Whereas the German federal government declares its support for Jewish communities within its borders because of the horrors perpetrated against the Jews during the Second World War, the Sinti and Roma minorities, who were likewise affected, seem to be denied the same consideration.

Moldova as a “safe” country

On the 8th of April, International Roma Day, the Romani flag, blue and green with a red sixteen-spoked chakra in the center, was raised in Berlin districts “to make a clear statement of respect and equality, combating exclusion”, in the words of representatives of the municipality of Steglitz-Zehlendorf. This gesture, however, appears in a purely symbolic and cynical light when seen against the background of last year’s resolution facilitating the deportation of Moldovans in Berlin.

Yet, on the national level, the federal government has declared Moldova a “safe country”. This allows asylum requests to be processed faster, leading to accelerated rejections. According to the 1993 definition of “safe countries”, only countries in which 1) no citizens are persecuted by the state and 2) the state simultaneously can protect its citizens from persecution are recognized as “safe”. In this respect, declaring the Eastern European country “safe” disregards the reality of most Moldovans belonging to vulnerable minorities, like the Romani. And there’s more to the problem: If a rejected asylum applicant wishes to appeal, they must first prove that their home country is actually dangerous and that they have reason to flee - a reversal of the burden of proof in typical asylum procedures. The human rights group Pro Asyl and Leftist politician Eralp object that Moldova’s new classification makes obtaining asylum much harder for the Romani population than it is for applicants of “non-safe countries”. Eralp adds: “Simply being a Roma, or being discriminated against, is not enough justification for the courts.”

In addition to all of this, the short processing time of just one week for the asylum application leaves “hardly any realistic opportunity to prepare adequately for the asylum procedure, or even to seek legal assistance”, states Pro Asyl in a complaint about the decision. Nancy Faeser, Germany’s Federal Minister of the Interior, claims faster Asylum procedures are “another important step towards limiting irregular migration”, but as a direct consequence of the acceleration, Roma can be deported to their country of origin within a single week. This swiftness can lead to absurd outcomes, as Pro Asyl explains: In between one third and one quarter of asylum cases from a “safe country”, the applicant’s appeal is ultimately successful and they are granted asylum in Germany only after returning to the country they fled.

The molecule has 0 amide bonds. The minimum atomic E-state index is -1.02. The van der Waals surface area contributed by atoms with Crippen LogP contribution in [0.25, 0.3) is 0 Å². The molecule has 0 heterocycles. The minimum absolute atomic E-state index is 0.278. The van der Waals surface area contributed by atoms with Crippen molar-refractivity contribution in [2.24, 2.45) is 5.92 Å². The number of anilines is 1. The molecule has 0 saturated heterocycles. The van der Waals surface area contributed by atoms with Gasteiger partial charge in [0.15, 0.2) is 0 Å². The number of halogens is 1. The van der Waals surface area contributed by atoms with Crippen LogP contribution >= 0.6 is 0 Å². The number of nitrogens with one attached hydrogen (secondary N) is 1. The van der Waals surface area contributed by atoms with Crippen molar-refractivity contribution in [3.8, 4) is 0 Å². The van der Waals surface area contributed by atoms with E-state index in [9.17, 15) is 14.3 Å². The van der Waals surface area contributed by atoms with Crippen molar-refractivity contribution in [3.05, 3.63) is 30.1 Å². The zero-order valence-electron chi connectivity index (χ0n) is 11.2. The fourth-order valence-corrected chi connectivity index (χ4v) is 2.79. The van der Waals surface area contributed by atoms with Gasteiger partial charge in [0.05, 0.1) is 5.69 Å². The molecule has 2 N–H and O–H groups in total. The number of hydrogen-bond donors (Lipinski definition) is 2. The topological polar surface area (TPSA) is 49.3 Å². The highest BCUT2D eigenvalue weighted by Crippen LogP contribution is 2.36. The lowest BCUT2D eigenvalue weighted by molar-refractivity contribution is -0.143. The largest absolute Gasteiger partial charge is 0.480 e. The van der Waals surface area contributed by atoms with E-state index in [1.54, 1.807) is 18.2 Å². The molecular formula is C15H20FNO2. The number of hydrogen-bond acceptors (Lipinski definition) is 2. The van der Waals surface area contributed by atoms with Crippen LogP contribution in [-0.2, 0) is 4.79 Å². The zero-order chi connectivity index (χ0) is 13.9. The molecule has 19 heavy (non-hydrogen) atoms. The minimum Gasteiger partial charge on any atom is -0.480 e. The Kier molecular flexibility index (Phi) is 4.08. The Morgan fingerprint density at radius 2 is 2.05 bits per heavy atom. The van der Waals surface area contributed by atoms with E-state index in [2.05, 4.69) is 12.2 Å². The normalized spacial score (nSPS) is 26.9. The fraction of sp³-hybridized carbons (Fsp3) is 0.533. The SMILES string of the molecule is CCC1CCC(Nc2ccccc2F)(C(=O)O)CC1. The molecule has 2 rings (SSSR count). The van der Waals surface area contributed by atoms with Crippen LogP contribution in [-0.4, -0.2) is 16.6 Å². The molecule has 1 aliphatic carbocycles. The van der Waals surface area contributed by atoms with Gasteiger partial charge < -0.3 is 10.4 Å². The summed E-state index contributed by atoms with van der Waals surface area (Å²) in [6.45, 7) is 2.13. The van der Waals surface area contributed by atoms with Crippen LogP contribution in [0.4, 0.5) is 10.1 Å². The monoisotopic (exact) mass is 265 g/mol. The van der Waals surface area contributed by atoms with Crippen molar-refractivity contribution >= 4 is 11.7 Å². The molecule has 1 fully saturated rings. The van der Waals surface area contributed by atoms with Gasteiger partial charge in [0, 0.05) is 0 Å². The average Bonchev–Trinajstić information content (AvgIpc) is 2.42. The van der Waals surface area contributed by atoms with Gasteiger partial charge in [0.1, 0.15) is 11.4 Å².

Why would Germany expose vulnerable migrants to such lengthy, complicated and unfair procedures? Pro Asyl describes it as “a clear instrument to prevent migrants fleeing to Germany from certain countries of origin”. By doing this, the state gains the appearance of control over a situation that is increasingly coming apart at the seams. Pro Asyl continued: “Over the past year, refugees have repeatedly been made scapegoats for overburdened structures and social problems.” Increased deportations and limiting migration were promoted as the solution to these complicated issues by the government, explains Elif Eralp. This political discourse has not only deprived refugees of their rights but also fuelled xenophobia and the rise of right-wing ideology. This problem exists, however, not just at the national level.

Beyond Germany: Similar decisions on the EU level